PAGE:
So-called ‘energy drinks’ are very popular, due largely to very successful marketing campaigns by their advertising agencies. These products are heavily promoted at sporting venues and events. They have taken up much of the slack left by bans on alcohol and cigarette advertising.
Through clever and emotive advertising many consumers have been led to believe that drinking energy drinks is a surefire way of boosting one’s energy levels. Very simply stated, this is not untrue. As these drinks contain very large volumes of sugar and caffeine they can provide a quick but very temporary boost of energy.
Of course the downside to drinking these products is not mentioned in the advertising and they are certainly not without side effects. Also, access to these drinks is largely unregulated and they can be obtained almost everywhere, by anyone, including children.
A 16 ounce can of energy drink was found to contain more than 50 grams (2 ounces) of sugar together with 160 mg of caffeine – all these in just a single can. What is even more disturbing is that some consumers don’t stop at just one can and may consume many in the course of a day.
In addition to caffeine and sugar, most energy drinks have also been found to contain ‘guarana’. Guarana is commonly sourced from South America and this plant also has a caffeine compound in the form of ‘guaranine’. When manufacturers include guarana in their energy drinks they do not include its guaranine content in the total caffeine tally listed on the product label. In other words, with caffeine from coffee and guaranine from guarana the product contains even higher levels of caffeine forms than consumers expect.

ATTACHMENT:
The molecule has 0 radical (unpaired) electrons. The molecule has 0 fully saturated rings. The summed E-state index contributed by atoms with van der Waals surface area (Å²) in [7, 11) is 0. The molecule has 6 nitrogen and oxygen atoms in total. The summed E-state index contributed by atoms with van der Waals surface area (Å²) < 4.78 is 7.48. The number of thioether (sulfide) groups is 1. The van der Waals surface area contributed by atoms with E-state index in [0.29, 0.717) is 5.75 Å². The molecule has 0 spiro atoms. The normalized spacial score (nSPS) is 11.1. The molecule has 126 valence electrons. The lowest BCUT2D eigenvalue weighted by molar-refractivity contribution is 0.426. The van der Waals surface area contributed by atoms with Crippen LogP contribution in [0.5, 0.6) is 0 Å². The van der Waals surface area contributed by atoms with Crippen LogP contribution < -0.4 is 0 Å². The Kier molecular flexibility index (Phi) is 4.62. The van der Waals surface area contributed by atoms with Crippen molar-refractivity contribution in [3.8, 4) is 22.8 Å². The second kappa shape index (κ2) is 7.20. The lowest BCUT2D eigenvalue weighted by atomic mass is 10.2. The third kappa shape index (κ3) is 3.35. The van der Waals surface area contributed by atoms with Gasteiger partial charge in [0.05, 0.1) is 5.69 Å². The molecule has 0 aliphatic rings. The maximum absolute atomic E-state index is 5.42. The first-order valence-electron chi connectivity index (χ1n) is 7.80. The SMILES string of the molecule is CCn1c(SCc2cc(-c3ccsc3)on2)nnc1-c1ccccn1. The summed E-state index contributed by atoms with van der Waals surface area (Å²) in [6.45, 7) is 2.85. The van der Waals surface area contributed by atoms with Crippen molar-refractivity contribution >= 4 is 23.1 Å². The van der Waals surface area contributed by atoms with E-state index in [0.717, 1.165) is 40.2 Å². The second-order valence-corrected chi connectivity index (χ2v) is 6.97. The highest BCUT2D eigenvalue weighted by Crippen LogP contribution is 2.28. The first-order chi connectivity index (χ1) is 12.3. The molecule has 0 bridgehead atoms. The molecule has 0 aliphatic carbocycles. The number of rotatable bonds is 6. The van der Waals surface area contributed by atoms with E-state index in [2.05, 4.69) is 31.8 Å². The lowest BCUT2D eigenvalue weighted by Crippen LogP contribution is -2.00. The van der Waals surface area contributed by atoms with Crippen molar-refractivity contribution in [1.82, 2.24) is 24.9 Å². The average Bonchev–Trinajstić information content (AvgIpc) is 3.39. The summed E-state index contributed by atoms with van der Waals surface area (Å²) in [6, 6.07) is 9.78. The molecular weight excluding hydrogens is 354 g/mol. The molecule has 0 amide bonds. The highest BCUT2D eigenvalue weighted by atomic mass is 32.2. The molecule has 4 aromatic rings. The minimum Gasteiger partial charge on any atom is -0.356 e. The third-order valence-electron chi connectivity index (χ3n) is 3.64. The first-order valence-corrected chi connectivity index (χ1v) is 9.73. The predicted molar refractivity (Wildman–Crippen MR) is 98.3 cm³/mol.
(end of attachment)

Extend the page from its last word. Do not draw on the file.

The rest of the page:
Dangers of Energy Drinks
Although the ingredients that each energy drink contains may be listed on the labels of the bottle or can, many consumers are unaware of the effects of some of these ingredients.
Another fear that health advocates express about energy drink consumption is the tendency of consumers to drink alcoholic beverages with these energy drinks. Additionally some consumers take pain-relieving drugs in conjunction with these drinks, adding to the chemical cocktail.
When Energy Drinks Lead to Energy Crash
Most people who consume energy drinks believe that it is a good way to replenish the body’s lost fluids while also getting the energy boost that they need. Whether it is during athletic events, exercise programs or just when they need a ‘pick-me-up’. However these types of drinks do not rehydrate the body the same way water or a basic electrolyte replacer does.
Firstly, the caffeine content is a diuretic which acts on the kidneys to increase urination, robbing the body of fluids it claims to provide. If it is being used as a sports drink, this is exactly the time the body needs extra fluids to support physical exertion.
Secondly, the very high sugar content will set off an elevated insulin response, resulting in a sugar slump soon after which will cause feelings of fatigue. This will have many people reaching for another and so setting up a cycle, where thirst is not truly quenched and energetic feelings are very temporary. The extra drinks will add to symptoms of excess caffeine consumption including headaches, chest pain and increased pulse rate.
So next time you are thirsty and feeling fatigued, reach for a drink of water and rehydrate your body!
To boost your energy throughout the day, have some filling and delicious bowl of Santé FibrEnergy.